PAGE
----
ALFUAL – The family name of a number of Spanish Jews (Steinschneider, "Jew. Quart. Rev." xi. 587), of whom the following are known:Abraham Alfual: Of Tortosa; lived at the end of the fourteenth century. He is cited in the responsa of...
ALGABA, JACOB B. MOSES DI – Translator into Hebrew of the celebrated medieval romance, "Amadis de Gaul." The translation probably appeared at Constantinople between 1534 and 1546. A copy of the work, which is extremely rare, is in the British Museum (see...
ALGAZI, MOSES JOSEPH – Rabbi at Cairo, Egypt; born 1764; died after 1840, in which year he became prominent through the energetic support which he gave to Crémieux and Salomon Munk in their effort to establish schools for the Jews of Egypt. The...
ALI HA-LEVI BEN SOLOMON – Gaon; head of the academy at Bagdad in the first half of the twelfth century. His name occurs in an old Arabic responsum (Harkavy, "Responsen der Geonim," p.186), also in "The Itinerary of Benjamin of Tudela" (ed. Asher, pp. 77...
ALḳABIẒ, SOLOMON BEN MOSES HA-LEVI – A cabalist and liturgical poet born in Safed, who flourished in the first half of the sixteenth century and who was a contemporary of Joseph Caro, the author of the "Shulḥan 'Aruk," and teacher and brother-in-law of Moses...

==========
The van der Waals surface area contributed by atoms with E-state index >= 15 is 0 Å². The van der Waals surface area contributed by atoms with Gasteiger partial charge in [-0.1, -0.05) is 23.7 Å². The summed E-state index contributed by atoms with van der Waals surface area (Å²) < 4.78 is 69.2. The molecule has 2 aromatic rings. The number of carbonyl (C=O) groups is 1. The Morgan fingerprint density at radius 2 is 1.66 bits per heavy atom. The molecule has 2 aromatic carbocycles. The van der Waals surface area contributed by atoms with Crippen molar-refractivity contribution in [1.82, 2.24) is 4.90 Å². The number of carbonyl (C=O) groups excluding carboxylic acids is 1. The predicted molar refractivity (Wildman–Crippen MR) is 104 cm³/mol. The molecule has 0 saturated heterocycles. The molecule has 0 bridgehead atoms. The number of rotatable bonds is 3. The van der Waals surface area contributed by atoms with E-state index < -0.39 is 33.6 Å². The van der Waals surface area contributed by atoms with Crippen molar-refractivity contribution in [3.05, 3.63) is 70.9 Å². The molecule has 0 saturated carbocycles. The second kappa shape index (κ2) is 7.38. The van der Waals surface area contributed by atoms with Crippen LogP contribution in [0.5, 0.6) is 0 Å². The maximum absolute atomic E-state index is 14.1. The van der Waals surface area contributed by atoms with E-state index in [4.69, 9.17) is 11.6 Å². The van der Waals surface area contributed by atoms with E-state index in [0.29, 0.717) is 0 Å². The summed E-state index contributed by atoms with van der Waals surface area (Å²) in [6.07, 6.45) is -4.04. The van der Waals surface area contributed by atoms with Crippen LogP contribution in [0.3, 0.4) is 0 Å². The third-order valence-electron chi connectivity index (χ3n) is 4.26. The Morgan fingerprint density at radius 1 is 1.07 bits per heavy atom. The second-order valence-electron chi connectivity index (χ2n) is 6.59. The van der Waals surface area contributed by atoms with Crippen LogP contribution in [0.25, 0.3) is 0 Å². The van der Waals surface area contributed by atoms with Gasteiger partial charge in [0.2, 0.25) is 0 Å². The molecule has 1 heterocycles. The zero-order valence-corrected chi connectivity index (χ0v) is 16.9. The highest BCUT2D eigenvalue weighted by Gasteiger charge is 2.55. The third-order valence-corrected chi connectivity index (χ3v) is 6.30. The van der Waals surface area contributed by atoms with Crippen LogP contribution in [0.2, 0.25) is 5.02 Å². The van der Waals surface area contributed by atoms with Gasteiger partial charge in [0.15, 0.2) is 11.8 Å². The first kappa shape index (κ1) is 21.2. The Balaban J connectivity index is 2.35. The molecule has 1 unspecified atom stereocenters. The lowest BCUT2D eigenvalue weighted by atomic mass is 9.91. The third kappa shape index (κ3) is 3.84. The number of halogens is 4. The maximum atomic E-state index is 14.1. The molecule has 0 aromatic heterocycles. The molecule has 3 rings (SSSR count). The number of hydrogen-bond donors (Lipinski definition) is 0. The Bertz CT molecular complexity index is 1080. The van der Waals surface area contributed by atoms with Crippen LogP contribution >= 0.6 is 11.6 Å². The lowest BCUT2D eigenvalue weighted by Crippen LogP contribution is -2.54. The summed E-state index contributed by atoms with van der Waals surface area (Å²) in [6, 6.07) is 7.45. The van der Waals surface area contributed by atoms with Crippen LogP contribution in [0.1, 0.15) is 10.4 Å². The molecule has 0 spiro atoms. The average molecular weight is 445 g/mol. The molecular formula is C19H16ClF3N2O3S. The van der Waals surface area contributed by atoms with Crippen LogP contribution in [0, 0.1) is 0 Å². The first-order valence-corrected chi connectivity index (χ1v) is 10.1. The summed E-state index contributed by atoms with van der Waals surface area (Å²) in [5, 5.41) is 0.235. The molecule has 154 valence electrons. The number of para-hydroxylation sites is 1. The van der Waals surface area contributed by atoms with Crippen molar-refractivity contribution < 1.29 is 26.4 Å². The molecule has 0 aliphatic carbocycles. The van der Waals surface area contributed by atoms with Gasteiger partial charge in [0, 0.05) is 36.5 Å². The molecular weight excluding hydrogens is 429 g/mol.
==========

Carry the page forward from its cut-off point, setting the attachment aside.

ALKALAI, ABRAHAM BEN SAMUEL – Casuist, who lived in Turkey in the latter part of the eighteenth century and beginning of the nineteenth. He wrote "Zekor le-Abraham" (Remember Abraham), in which the laws of the four Ṭurim are alphabetically arranged and...
ALKALAI, JOSEPH BEN DAVID – Lived in Turkey in the early part of the nineteenth century. Author of "Amar Yoseph," containing notes to Maimonides and alphabetically arranged novellæ to the Talmud, as well as a number of homilies (Salonica,
ALKALAI, JUDAH BEN SOLOMON ḤAI – Rabbi in Semlin, Croatia; died October, 1878. He became noted through his propaganda in favor of the restoration of the Jews to Palestine. By reason of some of his projects, he may justly be regarded as one of the precursors of...